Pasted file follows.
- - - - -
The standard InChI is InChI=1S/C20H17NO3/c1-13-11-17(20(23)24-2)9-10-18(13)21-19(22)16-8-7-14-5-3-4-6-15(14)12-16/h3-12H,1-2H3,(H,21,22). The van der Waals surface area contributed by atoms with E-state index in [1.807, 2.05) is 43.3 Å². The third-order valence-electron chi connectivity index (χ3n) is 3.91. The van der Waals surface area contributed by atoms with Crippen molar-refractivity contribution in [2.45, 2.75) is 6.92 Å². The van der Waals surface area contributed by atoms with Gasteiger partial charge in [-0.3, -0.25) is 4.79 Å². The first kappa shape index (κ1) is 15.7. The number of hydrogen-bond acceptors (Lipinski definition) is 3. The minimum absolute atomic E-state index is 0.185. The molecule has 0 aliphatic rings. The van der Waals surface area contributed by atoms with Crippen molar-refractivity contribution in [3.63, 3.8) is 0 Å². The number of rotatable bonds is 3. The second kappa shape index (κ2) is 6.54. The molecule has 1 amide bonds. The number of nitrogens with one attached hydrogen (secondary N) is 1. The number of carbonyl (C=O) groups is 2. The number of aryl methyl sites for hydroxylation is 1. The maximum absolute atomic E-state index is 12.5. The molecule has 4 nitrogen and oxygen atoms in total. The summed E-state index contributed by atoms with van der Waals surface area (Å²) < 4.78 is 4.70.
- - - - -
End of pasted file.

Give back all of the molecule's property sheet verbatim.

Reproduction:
The standard InChI is InChI=1S/C20H17NO3/c1-13-11-17(20(23)24-2)9-10-18(13)21-19(22)16-8-7-14-5-3-4-6-15(14)12-16/h3-12H,1-2H3,(H,21,22). The van der Waals surface area contributed by atoms with E-state index in [1.807, 2.05) is 43.3 Å². The third-order valence-electron chi connectivity index (χ3n) is 3.91. The van der Waals surface area contributed by atoms with Crippen molar-refractivity contribution in [2.45, 2.75) is 6.92 Å². The van der Waals surface area contributed by atoms with Gasteiger partial charge in [-0.3, -0.25) is 4.79 Å². The first kappa shape index (κ1) is 15.7. The number of hydrogen-bond acceptors (Lipinski definition) is 3. The minimum absolute atomic E-state index is 0.185. The molecule has 0 aliphatic rings. The van der Waals surface area contributed by atoms with Crippen molar-refractivity contribution in [3.63, 3.8) is 0 Å². The number of rotatable bonds is 3. The second kappa shape index (κ2) is 6.54. The molecule has 1 amide bonds. The number of nitrogens with one attached hydrogen (secondary N) is 1. The number of carbonyl (C=O) groups is 2. The number of aryl methyl sites for hydroxylation is 1. The maximum absolute atomic E-state index is 12.5. The molecule has 4 nitrogen and oxygen atoms in total. The summed E-state index contributed by atoms with van der Waals surface area (Å²) < 4.78 is 4.70.